• Option 1:  “I’m going to bomb this Ted-Talk.  I didn’t prepare at all.”

  • Option 2:  “Public speaking still makes me really really nervous despite giving lots of presentations. I still have to memorize every big presentation in order to be prepared.”

Trust me, we all do Option 1 (recall the:  “I didn’t study for the final at all. I’m going to totally fail” line many of us used in college?)  Option 1 shows incompetence. But, Option 2 shows vulnerability. It lets your team know that even the best public speakers still get epic nerves.  

Scenario 2: 

An executive on a leadership team is about to talk to his junior team about potential layoffs that are coming down the pike.  The executive is scared for his own job and doesn’t know what’s going to happen to him, let alone the rest of the team.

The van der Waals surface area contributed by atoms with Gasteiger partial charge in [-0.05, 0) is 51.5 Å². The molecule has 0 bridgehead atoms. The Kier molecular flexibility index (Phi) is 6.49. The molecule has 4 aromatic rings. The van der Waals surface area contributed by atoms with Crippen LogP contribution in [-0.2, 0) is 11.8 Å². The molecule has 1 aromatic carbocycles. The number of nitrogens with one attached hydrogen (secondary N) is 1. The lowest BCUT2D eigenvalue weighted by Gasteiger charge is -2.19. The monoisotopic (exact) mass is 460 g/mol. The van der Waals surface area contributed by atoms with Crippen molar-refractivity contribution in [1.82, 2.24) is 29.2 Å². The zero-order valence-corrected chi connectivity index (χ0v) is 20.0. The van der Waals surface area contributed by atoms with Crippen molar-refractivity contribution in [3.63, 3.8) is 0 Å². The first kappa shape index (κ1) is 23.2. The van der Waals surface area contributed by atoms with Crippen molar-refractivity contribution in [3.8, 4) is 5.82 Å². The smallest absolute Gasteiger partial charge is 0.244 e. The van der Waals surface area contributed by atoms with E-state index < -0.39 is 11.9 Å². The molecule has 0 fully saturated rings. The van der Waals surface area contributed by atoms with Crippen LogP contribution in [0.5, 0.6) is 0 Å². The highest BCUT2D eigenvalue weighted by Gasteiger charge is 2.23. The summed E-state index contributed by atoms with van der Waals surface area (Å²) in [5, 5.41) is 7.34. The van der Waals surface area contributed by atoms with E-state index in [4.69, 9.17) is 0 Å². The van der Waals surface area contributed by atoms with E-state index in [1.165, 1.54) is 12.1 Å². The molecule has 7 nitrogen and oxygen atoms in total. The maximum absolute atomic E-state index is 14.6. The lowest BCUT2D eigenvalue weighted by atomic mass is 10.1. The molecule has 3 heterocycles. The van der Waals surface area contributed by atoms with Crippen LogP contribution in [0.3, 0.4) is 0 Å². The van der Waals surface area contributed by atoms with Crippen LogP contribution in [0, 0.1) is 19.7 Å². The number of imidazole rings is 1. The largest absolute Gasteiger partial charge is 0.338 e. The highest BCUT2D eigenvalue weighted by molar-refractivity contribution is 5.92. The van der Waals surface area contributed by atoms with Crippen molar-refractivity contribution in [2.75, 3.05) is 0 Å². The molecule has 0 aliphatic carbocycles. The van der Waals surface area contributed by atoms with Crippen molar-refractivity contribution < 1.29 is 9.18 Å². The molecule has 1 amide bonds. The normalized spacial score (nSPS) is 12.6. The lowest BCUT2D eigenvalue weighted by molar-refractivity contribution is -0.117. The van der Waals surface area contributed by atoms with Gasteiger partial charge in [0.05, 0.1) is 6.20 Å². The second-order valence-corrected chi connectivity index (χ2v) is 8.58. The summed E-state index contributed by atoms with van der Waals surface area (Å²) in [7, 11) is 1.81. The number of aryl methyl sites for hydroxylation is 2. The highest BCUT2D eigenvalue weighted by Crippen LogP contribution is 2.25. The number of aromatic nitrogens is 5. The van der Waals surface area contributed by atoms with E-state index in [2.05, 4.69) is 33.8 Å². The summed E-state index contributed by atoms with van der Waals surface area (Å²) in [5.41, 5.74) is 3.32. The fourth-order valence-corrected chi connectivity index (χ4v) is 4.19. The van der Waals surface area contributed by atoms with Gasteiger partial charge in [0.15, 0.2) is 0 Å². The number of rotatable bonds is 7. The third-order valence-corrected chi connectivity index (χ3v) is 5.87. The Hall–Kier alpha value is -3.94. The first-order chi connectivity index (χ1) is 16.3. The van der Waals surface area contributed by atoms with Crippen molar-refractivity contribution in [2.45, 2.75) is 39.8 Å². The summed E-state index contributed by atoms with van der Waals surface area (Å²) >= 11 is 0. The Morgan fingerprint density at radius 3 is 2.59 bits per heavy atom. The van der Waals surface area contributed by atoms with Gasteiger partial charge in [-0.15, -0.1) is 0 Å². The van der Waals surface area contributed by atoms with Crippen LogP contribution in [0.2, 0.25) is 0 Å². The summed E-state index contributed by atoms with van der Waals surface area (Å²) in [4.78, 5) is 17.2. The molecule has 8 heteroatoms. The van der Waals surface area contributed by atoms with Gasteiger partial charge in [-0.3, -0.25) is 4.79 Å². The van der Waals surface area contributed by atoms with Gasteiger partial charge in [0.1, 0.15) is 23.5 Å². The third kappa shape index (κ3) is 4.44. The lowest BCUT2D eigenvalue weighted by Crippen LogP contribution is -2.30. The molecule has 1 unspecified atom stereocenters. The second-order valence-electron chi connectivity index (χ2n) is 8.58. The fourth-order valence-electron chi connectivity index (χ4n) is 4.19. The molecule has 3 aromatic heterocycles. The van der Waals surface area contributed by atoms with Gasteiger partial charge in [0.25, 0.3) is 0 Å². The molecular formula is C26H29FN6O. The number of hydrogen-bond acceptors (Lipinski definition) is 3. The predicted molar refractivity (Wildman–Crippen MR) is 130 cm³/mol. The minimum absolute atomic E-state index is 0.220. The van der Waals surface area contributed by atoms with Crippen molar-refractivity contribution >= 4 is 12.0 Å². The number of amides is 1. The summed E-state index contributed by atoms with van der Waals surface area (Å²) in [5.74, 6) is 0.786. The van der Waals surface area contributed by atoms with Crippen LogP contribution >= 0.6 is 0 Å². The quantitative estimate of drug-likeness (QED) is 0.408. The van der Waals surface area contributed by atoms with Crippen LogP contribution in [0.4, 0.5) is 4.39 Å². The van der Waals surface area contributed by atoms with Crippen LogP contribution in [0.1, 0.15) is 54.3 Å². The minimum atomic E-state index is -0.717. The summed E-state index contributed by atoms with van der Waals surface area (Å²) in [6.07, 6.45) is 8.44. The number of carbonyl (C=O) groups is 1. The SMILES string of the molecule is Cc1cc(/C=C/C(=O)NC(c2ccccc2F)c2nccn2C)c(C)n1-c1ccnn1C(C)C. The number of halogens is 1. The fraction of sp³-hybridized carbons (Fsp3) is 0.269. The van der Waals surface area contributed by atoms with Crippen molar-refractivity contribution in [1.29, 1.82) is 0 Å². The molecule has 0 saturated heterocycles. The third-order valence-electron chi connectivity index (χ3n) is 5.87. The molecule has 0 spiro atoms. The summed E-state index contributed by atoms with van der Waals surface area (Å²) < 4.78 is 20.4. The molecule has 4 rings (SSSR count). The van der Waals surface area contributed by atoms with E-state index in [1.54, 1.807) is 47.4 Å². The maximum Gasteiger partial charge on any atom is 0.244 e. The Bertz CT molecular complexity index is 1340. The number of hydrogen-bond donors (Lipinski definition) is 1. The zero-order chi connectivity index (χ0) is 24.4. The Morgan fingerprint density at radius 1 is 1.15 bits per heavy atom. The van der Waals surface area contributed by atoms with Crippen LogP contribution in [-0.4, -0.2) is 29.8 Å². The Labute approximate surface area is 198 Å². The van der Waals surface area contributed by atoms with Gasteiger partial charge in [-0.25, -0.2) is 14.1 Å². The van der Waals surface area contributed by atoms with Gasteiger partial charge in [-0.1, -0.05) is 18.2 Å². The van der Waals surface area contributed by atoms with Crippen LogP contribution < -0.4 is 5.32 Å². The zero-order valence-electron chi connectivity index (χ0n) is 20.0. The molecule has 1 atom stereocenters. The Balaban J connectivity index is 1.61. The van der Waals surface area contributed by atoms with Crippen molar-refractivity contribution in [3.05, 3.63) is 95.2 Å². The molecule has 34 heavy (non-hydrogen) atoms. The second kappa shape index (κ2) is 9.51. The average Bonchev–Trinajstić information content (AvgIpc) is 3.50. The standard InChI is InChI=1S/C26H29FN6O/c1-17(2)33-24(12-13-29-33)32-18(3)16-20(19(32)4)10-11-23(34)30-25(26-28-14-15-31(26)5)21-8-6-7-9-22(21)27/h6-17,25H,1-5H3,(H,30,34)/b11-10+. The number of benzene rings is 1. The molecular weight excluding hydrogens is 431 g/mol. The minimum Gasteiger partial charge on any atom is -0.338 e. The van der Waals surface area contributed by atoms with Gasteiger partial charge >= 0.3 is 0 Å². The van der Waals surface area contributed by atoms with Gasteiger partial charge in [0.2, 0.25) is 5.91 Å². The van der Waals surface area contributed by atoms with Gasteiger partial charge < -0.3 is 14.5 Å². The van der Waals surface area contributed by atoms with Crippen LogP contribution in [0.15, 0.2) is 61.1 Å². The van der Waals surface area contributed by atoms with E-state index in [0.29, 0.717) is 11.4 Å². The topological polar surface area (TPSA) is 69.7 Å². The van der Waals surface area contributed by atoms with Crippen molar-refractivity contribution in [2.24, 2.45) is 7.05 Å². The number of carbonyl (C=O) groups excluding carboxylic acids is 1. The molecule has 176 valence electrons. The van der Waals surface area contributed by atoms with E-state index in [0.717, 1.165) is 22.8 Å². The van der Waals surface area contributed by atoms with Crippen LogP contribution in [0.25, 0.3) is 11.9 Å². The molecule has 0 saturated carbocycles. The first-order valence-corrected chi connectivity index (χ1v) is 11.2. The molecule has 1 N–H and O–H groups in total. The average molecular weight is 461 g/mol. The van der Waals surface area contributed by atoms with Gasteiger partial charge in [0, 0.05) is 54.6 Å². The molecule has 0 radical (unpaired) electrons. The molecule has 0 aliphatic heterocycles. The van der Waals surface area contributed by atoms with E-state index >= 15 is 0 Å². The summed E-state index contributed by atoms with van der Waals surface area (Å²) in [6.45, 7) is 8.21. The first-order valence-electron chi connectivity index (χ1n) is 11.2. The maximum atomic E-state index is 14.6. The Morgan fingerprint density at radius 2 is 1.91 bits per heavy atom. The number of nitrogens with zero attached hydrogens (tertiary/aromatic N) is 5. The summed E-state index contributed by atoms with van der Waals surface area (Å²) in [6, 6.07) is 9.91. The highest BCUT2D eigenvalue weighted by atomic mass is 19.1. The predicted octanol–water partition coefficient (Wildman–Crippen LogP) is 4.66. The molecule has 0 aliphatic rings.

• Option 1:  “Hey guys. I’m in the dark just as much as you all and am also petrified about losing my job.”

  • Option 2:  “Hey guys. I’m also anxious about the uncertainty that’s going on around here.  It’s really scary trying to make decisions and navigate our day-to-day when it’s not yet clear exactly what’s going to happen.”

In Option 1, it might feel like the executive is building lots of trust because he’s being vulnerable about losing his job and building empathy with what his team is experiencing.  But, people will immediately think that the executive is so worried about his own job that he can’t worry about making the best decisions about the future of each of his team members.  The team will code the exec as incompetent: he doesn’t have any authority or control over the situation.